Mrs Proudie Victrix
The next week passed over at Barchester with much apparent tranquillity. The hearts, however, of some of the inhabitants were not so tranquil as the streets of the city. The poor old dean still continued to live, just as Sir Omicron Pie had prophesied that he would do, much to the amazement, and some thought disgust, of Dr. Fillgrave. The bishop still remained away. He had stayed a day or two in town and had also remained longer at the archbishop's than he had intended. Mr Slope had as yet received no line in answer to either of his letters, but he had learnt the cause of this. Sir Nicholas was stalking a deer, or attending the Queen, in the Highlands, and even the indefatigable Mr Towers had stolen an autumn holiday and had made one of the yearly tribe who now ascend Mont Blanc. Mr Slope learnt that he was not expected back till the last day of September.
Mrs Bold was thrown much with the Stanhopes, of whom she became fonder and fonder. If asked, she would have said that Charlotte Stanhope was her especial friend, and so she would have thought. But, to tell the truth, she liked Bertie nearly as well; she had no more idea of regarding him as a lover than she would have had of looking at a big tame dog in such a light. Bertie had become very intimate with her, and made little speeches to her, and said little things of a sort very different from the speeches and sayings of other men. But then this was almost always done before his sisters, and he, with his long silken beard, his light blue eyes, and strange dress, was so unlike other men. She admitted him to a kind of familiarity which she had never known with anyone else and of which she by no means understood the danger. She blushed once at finding that she had called him Bertie and, on the same day, only barely remembered her position in time to check herself from playing upon him some personal practical joke to which she was instigated by Charlotte.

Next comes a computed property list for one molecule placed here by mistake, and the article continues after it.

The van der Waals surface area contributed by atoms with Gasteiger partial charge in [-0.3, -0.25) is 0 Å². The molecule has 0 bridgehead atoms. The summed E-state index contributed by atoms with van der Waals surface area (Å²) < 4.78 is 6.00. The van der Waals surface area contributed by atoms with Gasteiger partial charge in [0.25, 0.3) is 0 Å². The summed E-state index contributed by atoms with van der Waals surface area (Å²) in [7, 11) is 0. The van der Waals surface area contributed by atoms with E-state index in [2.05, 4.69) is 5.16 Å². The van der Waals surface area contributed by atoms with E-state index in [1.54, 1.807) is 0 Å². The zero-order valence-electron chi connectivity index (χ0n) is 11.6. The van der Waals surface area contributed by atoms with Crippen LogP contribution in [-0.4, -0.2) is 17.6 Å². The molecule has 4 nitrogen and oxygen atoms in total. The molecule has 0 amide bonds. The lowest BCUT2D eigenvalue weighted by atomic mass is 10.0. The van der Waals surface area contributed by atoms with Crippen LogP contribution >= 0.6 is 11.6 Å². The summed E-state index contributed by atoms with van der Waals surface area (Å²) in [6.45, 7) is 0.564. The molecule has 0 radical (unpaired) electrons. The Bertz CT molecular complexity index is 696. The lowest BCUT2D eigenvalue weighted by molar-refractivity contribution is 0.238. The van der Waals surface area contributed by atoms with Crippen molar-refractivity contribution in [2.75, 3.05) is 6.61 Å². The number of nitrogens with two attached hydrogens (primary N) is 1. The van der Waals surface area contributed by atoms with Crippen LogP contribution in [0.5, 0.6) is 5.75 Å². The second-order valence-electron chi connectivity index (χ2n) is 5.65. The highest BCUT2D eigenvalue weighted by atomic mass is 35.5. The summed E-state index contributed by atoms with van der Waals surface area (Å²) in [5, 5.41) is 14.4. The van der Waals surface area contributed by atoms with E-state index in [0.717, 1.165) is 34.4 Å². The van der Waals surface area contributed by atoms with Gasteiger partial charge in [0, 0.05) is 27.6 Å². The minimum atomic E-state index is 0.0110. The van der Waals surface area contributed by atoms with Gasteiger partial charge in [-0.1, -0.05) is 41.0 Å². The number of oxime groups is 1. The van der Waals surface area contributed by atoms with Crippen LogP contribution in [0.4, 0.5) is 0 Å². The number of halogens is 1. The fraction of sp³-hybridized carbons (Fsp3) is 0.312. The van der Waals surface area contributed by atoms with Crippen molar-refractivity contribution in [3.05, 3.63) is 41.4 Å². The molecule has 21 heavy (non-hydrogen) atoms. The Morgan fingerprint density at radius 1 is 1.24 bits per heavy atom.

In all this Eleanor was perfectly innocent, and Bertie Stanhope could hardly be called guilty. But every familiarity into which Eleanor was entrapped was deliberately planned by his sister. She knew well how to play her game and played it without mercy; she knew, none so well, what was her brother's character, and she would have handed over to him the young widow, and the young widow's money, and the money of the widow's child, without remorse. With her pretended friendship and warm cordiality, she strove to connect Eleanor so closely with her brother as to make it impossible that she should go back even if she wished it.
But Charlotte Stanhope knew really nothing of Eleanor's character, did not even understand that there were such characters. She did not comprehend that a young and pretty woman could be playful and familiar with a man such as Bertie Stanhope and yet have no idea in her head, no feeling in her heart, that she would have been ashamed to own to all the world. Charlotte Stanhope did not in the least conceive that her new friend was a woman whom nothing could entrap into an inconsiderate marriage, whose mind would have revolted from the slightest impropriety had she been aware that any impropriety existed.